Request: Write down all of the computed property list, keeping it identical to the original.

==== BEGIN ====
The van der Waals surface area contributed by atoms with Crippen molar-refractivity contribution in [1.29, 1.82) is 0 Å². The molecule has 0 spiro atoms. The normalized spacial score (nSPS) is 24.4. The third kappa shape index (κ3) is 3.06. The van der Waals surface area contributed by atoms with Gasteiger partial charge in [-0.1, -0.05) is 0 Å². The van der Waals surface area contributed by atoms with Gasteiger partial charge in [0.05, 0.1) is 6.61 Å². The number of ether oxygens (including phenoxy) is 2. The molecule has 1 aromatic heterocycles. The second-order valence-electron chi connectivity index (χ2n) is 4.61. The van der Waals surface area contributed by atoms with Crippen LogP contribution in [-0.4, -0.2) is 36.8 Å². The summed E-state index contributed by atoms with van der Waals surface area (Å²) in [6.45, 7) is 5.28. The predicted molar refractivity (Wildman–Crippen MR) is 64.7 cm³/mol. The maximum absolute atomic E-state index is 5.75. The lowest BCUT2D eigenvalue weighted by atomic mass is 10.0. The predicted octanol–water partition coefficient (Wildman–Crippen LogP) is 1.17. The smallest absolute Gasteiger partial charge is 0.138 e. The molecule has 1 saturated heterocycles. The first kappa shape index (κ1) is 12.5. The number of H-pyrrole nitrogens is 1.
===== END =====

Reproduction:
The van der Waals surface area contributed by atoms with Crippen molar-refractivity contribution in [1.29, 1.82) is 0 Å². The molecule has 0 spiro atoms. The normalized spacial score (nSPS) is 24.4. The third kappa shape index (κ3) is 3.06. The van der Waals surface area contributed by atoms with Gasteiger partial charge in [-0.1, -0.05) is 0 Å². The van der Waals surface area contributed by atoms with Gasteiger partial charge in [0.05, 0.1) is 6.61 Å². The number of ether oxygens (including phenoxy) is 2. The molecule has 1 aromatic heterocycles. The second-order valence-electron chi connectivity index (χ2n) is 4.61. The van der Waals surface area contributed by atoms with Crippen LogP contribution in [-0.4, -0.2) is 36.8 Å². The summed E-state index contributed by atoms with van der Waals surface area (Å²) in [6.45, 7) is 5.28. The predicted molar refractivity (Wildman–Crippen MR) is 64.7 cm³/mol. The maximum absolute atomic E-state index is 5.75. The lowest BCUT2D eigenvalue weighted by atomic mass is 10.0. The predicted octanol–water partition coefficient (Wildman–Crippen LogP) is 1.17. The smallest absolute Gasteiger partial charge is 0.138 e. The molecule has 1 saturated heterocycles. The first kappa shape index (κ1) is 12.5. The number of H-pyrrole nitrogens is 1.